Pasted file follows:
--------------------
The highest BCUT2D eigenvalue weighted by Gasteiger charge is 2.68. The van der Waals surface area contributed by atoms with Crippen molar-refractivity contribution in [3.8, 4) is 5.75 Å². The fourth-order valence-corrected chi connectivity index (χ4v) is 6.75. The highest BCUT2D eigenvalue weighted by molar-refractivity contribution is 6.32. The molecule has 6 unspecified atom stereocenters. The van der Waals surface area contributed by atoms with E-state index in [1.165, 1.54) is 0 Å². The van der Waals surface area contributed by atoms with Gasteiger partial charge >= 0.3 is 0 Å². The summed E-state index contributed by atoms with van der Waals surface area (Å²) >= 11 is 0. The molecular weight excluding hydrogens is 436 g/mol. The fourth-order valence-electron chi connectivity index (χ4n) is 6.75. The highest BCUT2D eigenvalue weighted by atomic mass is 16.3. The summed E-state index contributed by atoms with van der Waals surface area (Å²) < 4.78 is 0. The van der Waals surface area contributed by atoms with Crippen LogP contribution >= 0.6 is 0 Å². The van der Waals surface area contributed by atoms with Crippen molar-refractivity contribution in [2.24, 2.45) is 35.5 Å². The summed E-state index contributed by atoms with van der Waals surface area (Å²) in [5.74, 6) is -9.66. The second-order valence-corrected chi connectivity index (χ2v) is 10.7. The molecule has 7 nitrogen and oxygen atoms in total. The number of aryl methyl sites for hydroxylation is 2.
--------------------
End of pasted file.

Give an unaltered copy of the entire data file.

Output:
The highest BCUT2D eigenvalue weighted by Gasteiger charge is 2.68. The van der Waals surface area contributed by atoms with Crippen molar-refractivity contribution in [3.8, 4) is 5.75 Å². The fourth-order valence-corrected chi connectivity index (χ4v) is 6.75. The highest BCUT2D eigenvalue weighted by molar-refractivity contribution is 6.32. The molecule has 6 unspecified atom stereocenters. The van der Waals surface area contributed by atoms with E-state index in [1.165, 1.54) is 0 Å². The van der Waals surface area contributed by atoms with Gasteiger partial charge >= 0.3 is 0 Å². The summed E-state index contributed by atoms with van der Waals surface area (Å²) >= 11 is 0. The molecular weight excluding hydrogens is 436 g/mol. The fourth-order valence-electron chi connectivity index (χ4n) is 6.75. The highest BCUT2D eigenvalue weighted by atomic mass is 16.3. The summed E-state index contributed by atoms with van der Waals surface area (Å²) < 4.78 is 0. The van der Waals surface area contributed by atoms with Crippen LogP contribution >= 0.6 is 0 Å². The van der Waals surface area contributed by atoms with Crippen molar-refractivity contribution in [2.24, 2.45) is 35.5 Å². The summed E-state index contributed by atoms with van der Waals surface area (Å²) in [5.74, 6) is -9.66. The second-order valence-corrected chi connectivity index (χ2v) is 10.7. The molecule has 7 nitrogen and oxygen atoms in total. The number of aryl methyl sites for hydroxylation is 2.